Editor’s Log: #NJFORSALE - The Fisherman

Editor’s Log: #NJFORSALE

New Jersey is a “Home Rule” state.  Very much like the 10th Amendment to the U.S. Constitution that gives states the constitutional authority to decide what’s best for their constituents, Home Rule is written into some state constitutions to allow towns and municipalities to govern themselves, so long as they don’t disobey existing constitutional provisions.

In fast-tracking industrial windfarms off the Jersey Coast, the Murphy and Biden administrations have run into a constitutional snag at both the state and federal level.  While wind proponents tout the great benefit of hundreds of miles of nearshore windfarms, local leaders are questioning the impact these industrial complexes will have on fishermen and local economies.  The big issue is how to run enormous power cables from federal wind sites through towns like Ocean City to connect to the power grid.

The City Council of Ocean City doesn’t like the idea, and they’ve pushed back on the plan by Danish offshore energy company Orsted to run power cables through their town.  Under Home Rule, Ocean City leaders have that right.  That’s prompted Senator Stephen Sweeney and Assemblyman John Burzichelli to draft new legislation in Trenton which would effectively take away Home Rule authority in New Jersey, a constitutional protection in place for over 100 years.

In an open letter appearing in ocnjdaily.com co-signed by Ocean City town council members Bob Barr (president) and Mike DeVlieger (vice president) – alongside Cape May County commissioners Jerry Thornton, Leonard Desiderio, E. Marie Hayes, Will Morey and Jeffrey Pierson, and well as the first legislative district team of Sen. Michael Testa and Assemblymen Antwan McClellan and Erik Simonsen – the attempt by Sweeney and Burzichelli has been blasted for trying to “erode the ability of local government to make choices that represent what is best for their community.”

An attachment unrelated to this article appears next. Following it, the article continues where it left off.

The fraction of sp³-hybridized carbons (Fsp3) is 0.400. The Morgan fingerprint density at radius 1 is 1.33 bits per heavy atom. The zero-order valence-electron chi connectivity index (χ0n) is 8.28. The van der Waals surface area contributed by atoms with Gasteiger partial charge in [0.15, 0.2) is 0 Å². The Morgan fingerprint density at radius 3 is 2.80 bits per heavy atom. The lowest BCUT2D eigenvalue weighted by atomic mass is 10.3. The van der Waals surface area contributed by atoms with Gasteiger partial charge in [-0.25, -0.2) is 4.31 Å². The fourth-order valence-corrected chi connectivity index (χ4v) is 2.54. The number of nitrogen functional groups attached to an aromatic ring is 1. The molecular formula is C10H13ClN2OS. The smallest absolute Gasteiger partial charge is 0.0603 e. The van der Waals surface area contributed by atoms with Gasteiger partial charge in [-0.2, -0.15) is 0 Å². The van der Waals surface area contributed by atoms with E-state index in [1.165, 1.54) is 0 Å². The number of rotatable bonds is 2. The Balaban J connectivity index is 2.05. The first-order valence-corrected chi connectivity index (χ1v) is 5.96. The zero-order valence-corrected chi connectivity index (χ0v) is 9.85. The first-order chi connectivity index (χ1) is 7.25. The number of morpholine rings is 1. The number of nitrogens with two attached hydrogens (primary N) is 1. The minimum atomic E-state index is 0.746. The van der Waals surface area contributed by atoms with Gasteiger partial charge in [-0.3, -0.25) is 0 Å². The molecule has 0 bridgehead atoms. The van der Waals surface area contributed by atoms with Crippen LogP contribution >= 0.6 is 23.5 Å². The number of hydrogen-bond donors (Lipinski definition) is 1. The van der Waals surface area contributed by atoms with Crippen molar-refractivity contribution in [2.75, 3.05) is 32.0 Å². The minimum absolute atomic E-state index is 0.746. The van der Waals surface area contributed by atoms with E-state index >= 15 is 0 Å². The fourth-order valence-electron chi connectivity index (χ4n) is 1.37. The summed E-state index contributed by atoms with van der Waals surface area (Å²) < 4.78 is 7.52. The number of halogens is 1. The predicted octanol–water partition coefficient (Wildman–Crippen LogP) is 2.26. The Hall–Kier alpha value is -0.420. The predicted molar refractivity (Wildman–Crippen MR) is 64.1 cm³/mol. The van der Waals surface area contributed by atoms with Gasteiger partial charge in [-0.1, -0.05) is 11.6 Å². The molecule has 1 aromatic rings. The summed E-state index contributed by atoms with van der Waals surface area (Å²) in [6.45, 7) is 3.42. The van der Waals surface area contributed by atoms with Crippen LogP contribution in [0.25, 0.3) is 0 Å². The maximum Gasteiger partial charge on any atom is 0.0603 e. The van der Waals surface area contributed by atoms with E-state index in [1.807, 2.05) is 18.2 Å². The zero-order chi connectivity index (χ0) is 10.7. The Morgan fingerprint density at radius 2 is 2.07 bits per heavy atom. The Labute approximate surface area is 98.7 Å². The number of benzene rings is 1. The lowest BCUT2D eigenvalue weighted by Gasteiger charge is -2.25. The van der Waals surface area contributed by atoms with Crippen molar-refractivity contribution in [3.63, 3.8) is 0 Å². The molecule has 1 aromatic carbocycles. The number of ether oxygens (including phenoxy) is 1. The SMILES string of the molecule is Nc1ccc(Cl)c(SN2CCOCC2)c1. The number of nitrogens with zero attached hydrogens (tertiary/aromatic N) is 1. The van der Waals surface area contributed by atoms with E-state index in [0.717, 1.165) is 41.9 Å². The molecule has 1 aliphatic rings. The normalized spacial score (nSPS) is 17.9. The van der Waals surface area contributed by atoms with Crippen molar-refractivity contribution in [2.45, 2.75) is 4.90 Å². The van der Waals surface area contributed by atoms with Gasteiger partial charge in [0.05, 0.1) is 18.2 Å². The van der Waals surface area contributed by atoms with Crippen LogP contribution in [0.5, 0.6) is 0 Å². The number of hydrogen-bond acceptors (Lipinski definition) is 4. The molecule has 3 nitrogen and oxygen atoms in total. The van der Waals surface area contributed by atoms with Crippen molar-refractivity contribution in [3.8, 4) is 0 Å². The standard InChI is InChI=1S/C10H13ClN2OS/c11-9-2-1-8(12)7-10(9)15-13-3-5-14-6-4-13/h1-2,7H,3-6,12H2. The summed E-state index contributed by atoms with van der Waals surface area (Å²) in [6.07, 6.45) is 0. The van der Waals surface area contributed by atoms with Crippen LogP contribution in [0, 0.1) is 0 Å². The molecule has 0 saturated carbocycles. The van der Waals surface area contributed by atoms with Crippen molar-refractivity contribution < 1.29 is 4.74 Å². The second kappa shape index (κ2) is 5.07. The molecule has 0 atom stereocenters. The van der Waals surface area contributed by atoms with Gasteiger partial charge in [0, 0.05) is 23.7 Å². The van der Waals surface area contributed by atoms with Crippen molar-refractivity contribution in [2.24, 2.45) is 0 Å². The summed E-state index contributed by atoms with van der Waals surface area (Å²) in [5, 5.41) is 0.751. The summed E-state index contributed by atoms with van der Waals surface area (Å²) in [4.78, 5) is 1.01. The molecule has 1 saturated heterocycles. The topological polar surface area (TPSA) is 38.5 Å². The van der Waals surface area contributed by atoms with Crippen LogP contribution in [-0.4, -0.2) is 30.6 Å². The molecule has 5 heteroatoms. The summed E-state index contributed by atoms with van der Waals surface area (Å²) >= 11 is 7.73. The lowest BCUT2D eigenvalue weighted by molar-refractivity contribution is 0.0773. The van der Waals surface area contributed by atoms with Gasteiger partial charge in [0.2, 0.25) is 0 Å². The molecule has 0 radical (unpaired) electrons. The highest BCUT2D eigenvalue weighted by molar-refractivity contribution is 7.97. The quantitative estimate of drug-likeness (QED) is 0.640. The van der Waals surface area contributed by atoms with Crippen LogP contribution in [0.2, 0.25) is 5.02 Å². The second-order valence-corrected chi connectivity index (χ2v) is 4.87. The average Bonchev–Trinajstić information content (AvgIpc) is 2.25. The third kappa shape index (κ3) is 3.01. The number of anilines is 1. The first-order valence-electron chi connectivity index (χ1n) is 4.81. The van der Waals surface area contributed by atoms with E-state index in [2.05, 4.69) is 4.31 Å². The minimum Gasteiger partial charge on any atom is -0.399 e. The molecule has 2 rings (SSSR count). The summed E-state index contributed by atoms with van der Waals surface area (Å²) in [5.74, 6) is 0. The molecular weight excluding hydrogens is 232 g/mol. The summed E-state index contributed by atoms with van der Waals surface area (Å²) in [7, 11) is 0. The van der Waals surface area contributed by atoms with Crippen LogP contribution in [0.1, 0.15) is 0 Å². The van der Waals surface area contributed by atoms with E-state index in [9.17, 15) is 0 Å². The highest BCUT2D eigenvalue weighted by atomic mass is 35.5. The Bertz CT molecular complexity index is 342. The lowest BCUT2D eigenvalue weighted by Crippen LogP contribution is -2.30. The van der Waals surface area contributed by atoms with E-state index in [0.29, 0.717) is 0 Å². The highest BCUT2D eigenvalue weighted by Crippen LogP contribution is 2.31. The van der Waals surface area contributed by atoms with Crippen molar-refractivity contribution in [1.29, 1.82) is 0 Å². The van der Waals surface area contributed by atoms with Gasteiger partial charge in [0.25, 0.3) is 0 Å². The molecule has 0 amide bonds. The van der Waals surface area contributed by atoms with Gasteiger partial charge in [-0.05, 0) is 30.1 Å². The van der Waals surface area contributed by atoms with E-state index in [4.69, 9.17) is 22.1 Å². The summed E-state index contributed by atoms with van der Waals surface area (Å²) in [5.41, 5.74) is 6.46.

“Attempting to micromanage Ocean City from Trenton in favor of foreign entities will not be tolerated,” the letter stated, adding “The majority of City Council strongly opposes these bills and will utilize all methods at its disposal to soundly defeat the pending legislation as we feel that our fundamental principal of self-determination is at stake.”

“The Home Rule Act still stands today as the bedrock for local autonomy in New Jersey,” the local legislators noted, while describing how the Sweeney/Burzichelli bills “threaten the very essence of the Home Rule and places the future of our local coastal communities into the hands of a foreign entity, namely the Danish firm called Orsted.”

Personally, you may believe that wind power offers the best way to fight the impacts of climate change; I’d argue that subsidizing (read: giving taxpayer money to) a foreign company to build an industrial complex off our beaches is far less green than subsidizing homeowners (read: giving taxpayers back their money) to build solar arrays on their own properties.

And, some folks believe these monstrous wind turbines will be fish-aggregating structure like the oil rigs in the Gulf of Mexico; I contend that those oil platforms don’t have an undersea power grid which may disrupt the migration patterns of criticality important fish populations, most notably flounder species which have proven through scientific research to display avoidance characteristics around highly charged wind cables in Denmark.

But these debates on merits and impacts must be made at the local level; however, during the pandemic, in-person discussion and discourse was rendered impossible.  Still, the state and federal government are barreling ahead with these projects despite the concerns of local residents and town officials. The Sweeney/Burzichelli legislation isn’t just a slippery slope, it’s an avalanche of government over-reach.

As the letter writers noted, “these bills take away the ability of local government to render decisions that they feel reflect the best interest of the community and replaces it with a process that favors foreign investment.”

Yes, New Jersey is clearly for sale.  Read the full letter at ocnjdaily.com/ocean-city-real-danger-losing-home-rule-rights-state.


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